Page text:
EBA published an Opinion in response to the EC intention to amend the final draft regulatory technical standards on the specification of the nature, severity, and duration of an economic downturn under the Capital Requirements Regulation (CRR). These standards are to be taken into account for the estimation of loss given default (LGD) appropriate for an economic downturn and for the estimation of conversion factor (CF) appropriate for an economic downturn, where LGDs and CFs are estimated under the internal ratings-based (IRB) approach. According to EBA, several changes introduced by EC would alter the agreed policy. Therefore, EBA is suggesting certain changes with the aim of maintaining the agreed consensus of the originally submitted text.
The EBA Opinion identified three substantive changes introduced by EC:
- The first one is about the deletion of the requirement, which states that the economic indicators related to one downturn period should be significantly correlated. EBA is of the view that such requirement should be re-introduced.
- The second substantive change relates to the introduction of a proportionality principle for the cost of data (Recital 10 and Article 2), which alters the agreed policy. Here, EBA suggests some redrafting to clarify the relevant data sources.
- For the third substantive change, which is about removing the possibility of considering a shorter time series than 20 years for economic indicators related to an EU member state that joined EU less than 20 years ago, EBA agrees to EC, despite the substantive nature of the change.
In addition, EBA identified a number of non-substantive and drafting changes, which, in its view, may hamper the clarity of the text. EBA is, therefore, proposing alternative drafting suggestions. The non-substantive changes include redrafting of requirement to customize economic factors to the geographical areas and sectors and deletion of Article 5, which requires annual and, if appropriate, ad hoc review of downturn periods.
In November 2018, EBA had submitted, to EC, the final draft regulatory technical standards on the specification of the nature, severity, and duration of an economic downturn in accordance with the CRR (EU Regulation No 575/2013). In its letter of July 20, 2020, EC had informed EBA of its intention to endorse the draft standards with amendments and submitted to EBA a modified version of the regulatory technical standards, with its envisaged changes. EBA has now delivered this Opinion in accordance with Article 10(1), subparagraph 6, of Regulation No 1093/2010, which requires EBA to submit its response in the form of an opinion to amendments proposed by EC.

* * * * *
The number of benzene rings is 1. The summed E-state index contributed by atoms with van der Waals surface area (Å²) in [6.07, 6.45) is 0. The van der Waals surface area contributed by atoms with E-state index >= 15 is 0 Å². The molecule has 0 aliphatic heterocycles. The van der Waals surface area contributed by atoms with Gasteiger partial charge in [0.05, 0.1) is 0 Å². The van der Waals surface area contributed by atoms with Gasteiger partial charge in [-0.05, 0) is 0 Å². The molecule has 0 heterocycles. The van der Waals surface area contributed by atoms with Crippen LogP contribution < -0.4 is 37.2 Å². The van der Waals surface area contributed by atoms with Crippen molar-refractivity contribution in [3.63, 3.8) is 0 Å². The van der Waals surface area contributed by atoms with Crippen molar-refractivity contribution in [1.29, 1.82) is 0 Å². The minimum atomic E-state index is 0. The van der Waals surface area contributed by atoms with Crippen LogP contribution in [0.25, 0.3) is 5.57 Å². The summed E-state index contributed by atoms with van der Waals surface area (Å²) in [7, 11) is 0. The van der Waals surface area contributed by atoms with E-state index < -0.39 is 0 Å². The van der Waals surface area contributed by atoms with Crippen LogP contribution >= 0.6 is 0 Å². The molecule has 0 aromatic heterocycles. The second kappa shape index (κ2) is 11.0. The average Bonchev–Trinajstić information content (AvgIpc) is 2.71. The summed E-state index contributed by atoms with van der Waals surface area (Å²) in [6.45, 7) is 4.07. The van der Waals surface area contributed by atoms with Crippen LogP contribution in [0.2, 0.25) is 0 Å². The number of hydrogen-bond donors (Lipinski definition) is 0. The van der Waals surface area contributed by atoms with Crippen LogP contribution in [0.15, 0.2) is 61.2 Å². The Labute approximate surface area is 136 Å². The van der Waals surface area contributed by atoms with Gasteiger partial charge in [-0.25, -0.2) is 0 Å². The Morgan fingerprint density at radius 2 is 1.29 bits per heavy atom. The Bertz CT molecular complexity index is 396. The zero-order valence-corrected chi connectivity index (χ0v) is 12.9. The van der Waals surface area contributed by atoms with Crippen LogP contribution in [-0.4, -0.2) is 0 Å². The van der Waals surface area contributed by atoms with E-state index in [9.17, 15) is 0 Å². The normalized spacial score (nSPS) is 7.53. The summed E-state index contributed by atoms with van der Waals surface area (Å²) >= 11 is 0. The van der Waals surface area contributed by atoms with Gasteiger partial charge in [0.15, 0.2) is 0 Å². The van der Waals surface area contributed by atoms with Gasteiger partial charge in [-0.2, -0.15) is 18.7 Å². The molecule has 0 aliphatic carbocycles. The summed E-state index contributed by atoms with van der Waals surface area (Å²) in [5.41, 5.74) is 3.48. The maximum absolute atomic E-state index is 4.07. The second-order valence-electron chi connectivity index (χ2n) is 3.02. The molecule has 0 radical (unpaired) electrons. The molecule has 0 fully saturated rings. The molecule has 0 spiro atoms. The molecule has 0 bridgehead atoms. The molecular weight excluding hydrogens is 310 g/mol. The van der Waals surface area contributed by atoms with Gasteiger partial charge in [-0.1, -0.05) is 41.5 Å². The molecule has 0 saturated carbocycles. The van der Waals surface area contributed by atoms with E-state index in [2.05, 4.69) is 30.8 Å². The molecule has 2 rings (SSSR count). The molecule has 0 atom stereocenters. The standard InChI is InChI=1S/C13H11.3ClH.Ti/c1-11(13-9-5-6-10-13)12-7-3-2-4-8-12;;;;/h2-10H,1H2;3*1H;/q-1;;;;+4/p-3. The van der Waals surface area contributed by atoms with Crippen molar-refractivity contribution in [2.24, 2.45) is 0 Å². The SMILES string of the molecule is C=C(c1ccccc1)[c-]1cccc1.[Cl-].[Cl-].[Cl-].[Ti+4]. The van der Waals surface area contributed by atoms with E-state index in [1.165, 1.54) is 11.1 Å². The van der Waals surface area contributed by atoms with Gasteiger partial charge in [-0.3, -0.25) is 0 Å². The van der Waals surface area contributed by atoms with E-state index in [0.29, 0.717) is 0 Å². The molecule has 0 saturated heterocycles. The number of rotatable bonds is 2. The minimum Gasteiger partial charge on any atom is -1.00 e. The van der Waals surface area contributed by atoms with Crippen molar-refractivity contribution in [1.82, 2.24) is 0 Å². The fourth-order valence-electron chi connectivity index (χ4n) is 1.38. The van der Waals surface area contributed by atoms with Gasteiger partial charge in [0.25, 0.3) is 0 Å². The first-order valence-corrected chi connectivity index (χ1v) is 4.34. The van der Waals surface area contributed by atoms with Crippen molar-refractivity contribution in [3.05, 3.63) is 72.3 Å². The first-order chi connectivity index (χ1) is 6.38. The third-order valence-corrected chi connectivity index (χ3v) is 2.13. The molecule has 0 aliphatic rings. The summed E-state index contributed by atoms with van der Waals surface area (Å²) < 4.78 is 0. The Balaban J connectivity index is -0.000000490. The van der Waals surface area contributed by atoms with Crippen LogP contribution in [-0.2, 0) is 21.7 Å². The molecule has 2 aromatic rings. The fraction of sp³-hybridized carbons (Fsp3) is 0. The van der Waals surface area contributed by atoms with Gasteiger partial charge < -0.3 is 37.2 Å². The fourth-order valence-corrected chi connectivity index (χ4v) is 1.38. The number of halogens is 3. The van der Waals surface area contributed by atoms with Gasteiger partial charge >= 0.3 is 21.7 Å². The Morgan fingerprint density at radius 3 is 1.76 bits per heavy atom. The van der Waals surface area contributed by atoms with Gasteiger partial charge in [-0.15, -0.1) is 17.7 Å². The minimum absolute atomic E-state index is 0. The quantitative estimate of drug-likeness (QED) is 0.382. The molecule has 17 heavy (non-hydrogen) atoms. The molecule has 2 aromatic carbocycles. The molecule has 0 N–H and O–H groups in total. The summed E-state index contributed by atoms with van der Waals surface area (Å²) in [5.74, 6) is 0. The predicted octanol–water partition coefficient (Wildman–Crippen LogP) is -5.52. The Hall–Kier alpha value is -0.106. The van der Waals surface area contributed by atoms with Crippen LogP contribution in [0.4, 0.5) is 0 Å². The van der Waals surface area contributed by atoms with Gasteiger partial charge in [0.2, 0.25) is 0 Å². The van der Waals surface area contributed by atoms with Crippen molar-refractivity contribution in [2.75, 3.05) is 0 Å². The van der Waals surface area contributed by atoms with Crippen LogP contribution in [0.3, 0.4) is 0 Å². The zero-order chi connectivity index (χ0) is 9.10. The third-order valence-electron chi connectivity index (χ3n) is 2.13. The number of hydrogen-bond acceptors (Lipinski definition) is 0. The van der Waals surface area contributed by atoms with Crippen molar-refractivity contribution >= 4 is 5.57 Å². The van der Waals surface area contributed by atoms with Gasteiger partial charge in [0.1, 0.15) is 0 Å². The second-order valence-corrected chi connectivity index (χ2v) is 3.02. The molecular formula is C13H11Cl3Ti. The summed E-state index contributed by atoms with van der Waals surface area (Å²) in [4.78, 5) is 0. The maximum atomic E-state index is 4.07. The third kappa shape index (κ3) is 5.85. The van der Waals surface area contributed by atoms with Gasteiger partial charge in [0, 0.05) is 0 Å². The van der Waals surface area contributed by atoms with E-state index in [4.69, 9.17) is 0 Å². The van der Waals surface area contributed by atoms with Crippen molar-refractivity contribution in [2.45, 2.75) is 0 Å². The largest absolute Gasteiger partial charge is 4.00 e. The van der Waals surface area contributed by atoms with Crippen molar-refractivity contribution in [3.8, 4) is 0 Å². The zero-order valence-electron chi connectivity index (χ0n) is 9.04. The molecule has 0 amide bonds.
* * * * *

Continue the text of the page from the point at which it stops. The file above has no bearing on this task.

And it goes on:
Keywords: Europe, EU, Banking, Credit Risk, CRR, Basel, Regulatory Capital, IRB Approach, EBA
Previous ArticleDNB Publishes Several Reporting Updates for Banks in August 2020
FCA is consulting on its approach to the authorization and supervision of international firms operating in UK.
MAS published amendments to Notice 637 on the risk-based capital adequacy requirements for reporting banks incorporated in Singapore.
FCA announced that it will move firms to RegData from Gabriel in the coming months in stages, based on the reporting requirements of firms.
APRA has concluded its review of the comprehensive plans of authorized deposit-taking institutions for the assessment and management of loans with repayment deferrals.
ESAs (EBA, EIOPA, and ESMA) published the first joint report that assesses risks in the financial sector since the outbreak of the COVID-19 pandemic.
BoE and HM Treasury confirmed that the COVID Corporate Financing Facility (CCFF) will close for new purchases of commercial paper, with effect from March 23, 2021.
ESAs launched a survey seeking feedback on the presentational aspects of product templates under the Sustainable Finance Disclosure Regulation (SFDR or Regulation 2019/2088).
ECB published input of the European System of Central Banks (ESCB) into the EBA feasibility report on reducing the reporting burden for banks in EU.
EC adopted a decision determining, for a limited period of time, that the regulatory framework applicable to central counterparties, or CCPs, in the UK and Northern Ireland is equivalent to the requirements laid down in the European Market Infrastructure Regulation (EMIR or Regulation 648/2012).
EBA has decided to phase out the guidelines on legislative and non-legislative moratoria of loan repayments, in accordance with the earlier specified end of September deadline.